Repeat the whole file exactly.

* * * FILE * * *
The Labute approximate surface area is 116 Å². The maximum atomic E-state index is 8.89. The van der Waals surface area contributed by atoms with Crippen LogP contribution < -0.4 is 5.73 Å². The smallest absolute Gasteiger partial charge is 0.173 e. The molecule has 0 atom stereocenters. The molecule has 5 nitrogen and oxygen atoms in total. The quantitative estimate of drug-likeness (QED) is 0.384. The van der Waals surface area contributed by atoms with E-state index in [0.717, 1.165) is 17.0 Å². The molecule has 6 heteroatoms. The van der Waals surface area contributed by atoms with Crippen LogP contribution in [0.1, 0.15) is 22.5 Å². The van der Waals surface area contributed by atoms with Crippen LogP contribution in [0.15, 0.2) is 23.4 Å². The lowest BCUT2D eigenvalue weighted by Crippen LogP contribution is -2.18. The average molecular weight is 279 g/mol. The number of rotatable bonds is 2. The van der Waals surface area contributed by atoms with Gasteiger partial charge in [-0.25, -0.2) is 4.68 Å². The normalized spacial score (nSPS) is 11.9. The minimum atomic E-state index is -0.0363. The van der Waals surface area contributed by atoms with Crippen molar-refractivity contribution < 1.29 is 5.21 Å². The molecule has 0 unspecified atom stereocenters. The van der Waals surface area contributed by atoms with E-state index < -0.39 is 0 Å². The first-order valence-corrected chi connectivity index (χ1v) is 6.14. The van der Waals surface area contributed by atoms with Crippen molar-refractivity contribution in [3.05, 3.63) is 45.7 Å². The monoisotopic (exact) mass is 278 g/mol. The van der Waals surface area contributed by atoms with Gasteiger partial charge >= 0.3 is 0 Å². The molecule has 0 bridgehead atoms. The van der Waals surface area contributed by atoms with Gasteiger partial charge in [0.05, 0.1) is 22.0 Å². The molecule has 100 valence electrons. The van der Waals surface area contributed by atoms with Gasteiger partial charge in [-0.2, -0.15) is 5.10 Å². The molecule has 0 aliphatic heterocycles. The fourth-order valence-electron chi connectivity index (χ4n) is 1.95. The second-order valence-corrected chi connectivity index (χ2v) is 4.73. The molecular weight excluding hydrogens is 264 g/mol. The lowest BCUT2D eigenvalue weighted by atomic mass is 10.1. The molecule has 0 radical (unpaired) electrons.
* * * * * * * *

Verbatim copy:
The Labute approximate surface area is 116 Å². The maximum atomic E-state index is 8.89. The van der Waals surface area contributed by atoms with Crippen LogP contribution < -0.4 is 5.73 Å². The smallest absolute Gasteiger partial charge is 0.173 e. The molecule has 0 atom stereocenters. The molecule has 5 nitrogen and oxygen atoms in total. The quantitative estimate of drug-likeness (QED) is 0.384. The van der Waals surface area contributed by atoms with E-state index in [0.717, 1.165) is 17.0 Å². The molecule has 6 heteroatoms. The van der Waals surface area contributed by atoms with Crippen LogP contribution in [0.1, 0.15) is 22.5 Å². The van der Waals surface area contributed by atoms with Crippen LogP contribution in [0.15, 0.2) is 23.4 Å². The lowest BCUT2D eigenvalue weighted by Crippen LogP contribution is -2.18. The average molecular weight is 279 g/mol. The number of rotatable bonds is 2. The van der Waals surface area contributed by atoms with Gasteiger partial charge in [-0.25, -0.2) is 4.68 Å². The normalized spacial score (nSPS) is 11.9. The minimum atomic E-state index is -0.0363. The van der Waals surface area contributed by atoms with Crippen molar-refractivity contribution < 1.29 is 5.21 Å². The molecule has 0 unspecified atom stereocenters. The van der Waals surface area contributed by atoms with E-state index < -0.39 is 0 Å². The first-order valence-corrected chi connectivity index (χ1v) is 6.14. The van der Waals surface area contributed by atoms with Crippen molar-refractivity contribution in [3.05, 3.63) is 45.7 Å². The monoisotopic (exact) mass is 278 g/mol. The van der Waals surface area contributed by atoms with Gasteiger partial charge >= 0.3 is 0 Å². The molecule has 0 bridgehead atoms. The van der Waals surface area contributed by atoms with Gasteiger partial charge in [0.05, 0.1) is 22.0 Å². The molecule has 100 valence electrons. The van der Waals surface area contributed by atoms with Gasteiger partial charge in [-0.2, -0.15) is 5.10 Å². The molecule has 0 aliphatic heterocycles. The fourth-order valence-electron chi connectivity index (χ4n) is 1.95. The second-order valence-corrected chi connectivity index (χ2v) is 4.73. The molecular weight excluding hydrogens is 264 g/mol. The lowest BCUT2D eigenvalue weighted by atomic mass is 10.1. The molecule has 0 radical (unpaired) electrons.